Now back to home wireless network

Almost everyone nowadays have Wi-Fi wireless broadband routers. This part of your home network is the most vulnerable part of your internet set-up. Most of you had followed the instructions given by your broadband provider to set up a WPA or WPA2 security tool. But, if you see a ‘lock’ icon next to your wireless network, it doesn’t mean you are actually safe. Depending on the network configuration, it is also possible to inject and manipulate data. An attacker might be able to inject malware into websites. The vulnerability affects a number of operating systems and devices, from Android, Linux, Apple, Windows and others. WPA2 is the latest generation of WPA security, and if your router was manufactured after 2006, it must support WPA2.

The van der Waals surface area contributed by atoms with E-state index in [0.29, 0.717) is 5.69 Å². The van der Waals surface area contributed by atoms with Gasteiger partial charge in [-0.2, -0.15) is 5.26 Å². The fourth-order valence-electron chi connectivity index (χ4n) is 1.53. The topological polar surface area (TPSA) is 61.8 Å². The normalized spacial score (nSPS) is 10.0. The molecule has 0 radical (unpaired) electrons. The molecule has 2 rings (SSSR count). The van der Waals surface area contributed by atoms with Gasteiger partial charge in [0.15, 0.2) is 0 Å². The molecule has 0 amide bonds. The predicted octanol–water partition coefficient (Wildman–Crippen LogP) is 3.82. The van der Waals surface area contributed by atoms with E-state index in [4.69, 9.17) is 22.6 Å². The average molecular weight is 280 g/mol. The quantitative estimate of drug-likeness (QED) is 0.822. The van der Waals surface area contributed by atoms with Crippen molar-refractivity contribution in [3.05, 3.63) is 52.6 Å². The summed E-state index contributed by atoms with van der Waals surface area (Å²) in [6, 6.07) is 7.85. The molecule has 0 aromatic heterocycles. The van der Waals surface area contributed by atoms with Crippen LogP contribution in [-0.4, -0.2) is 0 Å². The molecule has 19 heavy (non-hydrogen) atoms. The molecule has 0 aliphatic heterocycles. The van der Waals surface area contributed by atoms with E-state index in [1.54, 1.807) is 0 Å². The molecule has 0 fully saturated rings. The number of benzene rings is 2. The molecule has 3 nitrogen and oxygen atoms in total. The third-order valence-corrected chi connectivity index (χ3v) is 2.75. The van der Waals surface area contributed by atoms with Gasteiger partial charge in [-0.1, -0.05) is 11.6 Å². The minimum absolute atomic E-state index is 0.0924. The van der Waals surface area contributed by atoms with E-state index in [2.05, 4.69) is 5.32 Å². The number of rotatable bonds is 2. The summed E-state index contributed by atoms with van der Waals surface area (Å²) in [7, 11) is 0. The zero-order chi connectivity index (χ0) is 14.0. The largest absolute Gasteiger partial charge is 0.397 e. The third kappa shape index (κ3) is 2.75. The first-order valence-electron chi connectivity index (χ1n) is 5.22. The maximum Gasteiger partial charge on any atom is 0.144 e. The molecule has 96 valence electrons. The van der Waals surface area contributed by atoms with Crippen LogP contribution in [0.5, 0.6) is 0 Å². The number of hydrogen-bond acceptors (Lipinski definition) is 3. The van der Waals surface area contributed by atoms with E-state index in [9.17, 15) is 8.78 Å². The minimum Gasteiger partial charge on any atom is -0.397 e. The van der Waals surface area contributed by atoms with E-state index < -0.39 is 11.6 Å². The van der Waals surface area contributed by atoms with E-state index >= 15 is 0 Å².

The WPA2 protocol uses the Advanced Encryption Standard (AES), so this seems to be the best current solution to Wi-Fi encryption. Wi-Fi Protected Access II (WPA2) is a protocol that was developed to secure 802.11 wireless networks by using 128-bit encryption and passwords to prevent hackers’ prying eyes from viewing private information.

It is likely that we would probably have a new protocol due to the constant change in technology and internet security. The encryption game is somewhat of the” consummate illustration of the Coyote and the Roadrunner; just when the Coyote seems to have victory within his grasp, defeat crushes him in the form of an Acme anvil.”

The most important things to do first Is to have good internet security software installed and to set up your wireless home network so that is it secure. Read, call or write to your broadband provider, it is very important to cover all bases. Your broadband provider may have a security package as part of your contract, and some may have their own features particular to their products.